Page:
Dan D. Mrkich, 1939-2005
It is with great sadness that the Tesla
Memorial Society announces the passing on Wednesday, August 31, 2005,
of Mr. Dan Mrkich, an active, honored and respected member of the
Society Executive Board. While he was never a smoker, he succumbed
to lung cancer first diagnosed on December 23, 2004. He fought and
worked to the end.
Mr. Mrkich combined lifelong careers of
diplomat and author. Born in the former Yugoslavia, he came to
Canada at the age of 19. He worked as a steelworker and lumberjack
before gaining his university degree. This was the background that
served him so well as both trade negotiator and author.
Mr. Mrkich retired in 2004 from the
Canadian Ministry of Foreign Affairs and International Trade. On
February 25, 2003 he was awarded Her Majesty Queen Elizabeth II’s
Golden Jubilee Medal for having made “a significant contribution to
Canada.” Mr. Mrkich’s responsibilities for international trade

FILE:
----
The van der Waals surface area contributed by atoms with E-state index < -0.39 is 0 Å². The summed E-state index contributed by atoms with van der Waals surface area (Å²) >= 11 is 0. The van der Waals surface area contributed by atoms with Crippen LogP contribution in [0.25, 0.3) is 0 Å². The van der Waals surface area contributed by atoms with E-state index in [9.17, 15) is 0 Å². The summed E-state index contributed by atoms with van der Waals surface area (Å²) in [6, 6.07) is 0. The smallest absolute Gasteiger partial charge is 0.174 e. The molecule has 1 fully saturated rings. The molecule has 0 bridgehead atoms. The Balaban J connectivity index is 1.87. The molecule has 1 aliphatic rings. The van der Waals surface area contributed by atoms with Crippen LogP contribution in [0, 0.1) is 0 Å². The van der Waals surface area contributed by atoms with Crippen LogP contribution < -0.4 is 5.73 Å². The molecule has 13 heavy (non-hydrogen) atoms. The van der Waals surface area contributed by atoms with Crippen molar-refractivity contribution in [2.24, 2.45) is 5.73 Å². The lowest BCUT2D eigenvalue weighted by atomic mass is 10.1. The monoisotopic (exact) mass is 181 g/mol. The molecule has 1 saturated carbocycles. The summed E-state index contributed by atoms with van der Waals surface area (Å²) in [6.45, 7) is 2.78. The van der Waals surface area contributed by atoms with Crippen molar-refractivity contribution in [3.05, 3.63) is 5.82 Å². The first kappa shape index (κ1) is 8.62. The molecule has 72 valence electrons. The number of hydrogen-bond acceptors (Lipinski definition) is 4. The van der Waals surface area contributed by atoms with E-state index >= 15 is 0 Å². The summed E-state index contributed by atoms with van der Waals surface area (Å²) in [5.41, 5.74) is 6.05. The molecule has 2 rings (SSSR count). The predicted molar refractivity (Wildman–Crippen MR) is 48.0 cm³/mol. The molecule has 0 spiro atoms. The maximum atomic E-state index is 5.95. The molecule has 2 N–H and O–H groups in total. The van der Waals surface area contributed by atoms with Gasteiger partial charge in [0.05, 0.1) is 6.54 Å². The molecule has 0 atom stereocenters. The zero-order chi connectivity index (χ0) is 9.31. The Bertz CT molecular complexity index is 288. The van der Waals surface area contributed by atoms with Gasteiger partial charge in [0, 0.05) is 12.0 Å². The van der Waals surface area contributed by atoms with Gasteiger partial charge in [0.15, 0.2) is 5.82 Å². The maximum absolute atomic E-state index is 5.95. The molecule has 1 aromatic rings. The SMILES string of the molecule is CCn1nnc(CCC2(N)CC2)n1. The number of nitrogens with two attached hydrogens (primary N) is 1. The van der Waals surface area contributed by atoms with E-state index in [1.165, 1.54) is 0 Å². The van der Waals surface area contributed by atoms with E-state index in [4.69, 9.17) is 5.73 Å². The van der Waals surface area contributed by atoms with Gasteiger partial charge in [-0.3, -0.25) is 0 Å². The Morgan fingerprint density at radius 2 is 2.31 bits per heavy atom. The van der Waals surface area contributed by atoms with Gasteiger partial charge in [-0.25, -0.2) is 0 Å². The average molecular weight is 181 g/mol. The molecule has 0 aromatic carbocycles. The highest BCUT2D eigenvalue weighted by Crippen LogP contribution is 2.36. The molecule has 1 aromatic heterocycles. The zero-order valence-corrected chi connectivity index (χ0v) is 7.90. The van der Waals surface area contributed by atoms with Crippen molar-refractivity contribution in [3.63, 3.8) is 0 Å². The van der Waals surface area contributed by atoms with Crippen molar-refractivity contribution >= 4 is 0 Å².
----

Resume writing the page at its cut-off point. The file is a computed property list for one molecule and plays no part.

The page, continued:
required extensive travel in pursuit of Canada’s trade interests.
This gave him a much broader access to the nuances of the many
different nationalities and societies with which he came in contact.
Mr. Mrkich was the published author of
nine books ranging from biographies and histories to popular fiction
plus numerous articles and other contributions. He was a talented
wordsmith and a tireless researcher. Book subject matter ranged from
the biography of actor James Dean’s boyhood to the romance of life
in northern Canada.
Mr. Mrkich’s interest in Nikola Tesla
far exceeded the normal ethnic connection of people of similar Slavic
backgrounds. As an eighth-grader he attended the same High School
(Higher Real Gymnasium) attended by Tesla. And for one year he lived
in the same little house where Tesla had lived 85 years earlier. His
2003 biography Nikola Tesla, The European Years addresses this
early formative part of Tesla’s life and professional career so
regularly overlooked by the many other Tesla biographers.
The Tesla Memorial Society wishes to
express its most sincere condolences to Dan’s wife, Susan, his sons
Alexander and Soren and his daughter Astrid. On a purely personal
basis, I want to tell Susan and his grown children of the loss I
feel. It is beyond that of a colleague but as a dear friend with
whom I’ve worked so closely these several years.
H. Terbo, Executive
Secretary, September 2, 2005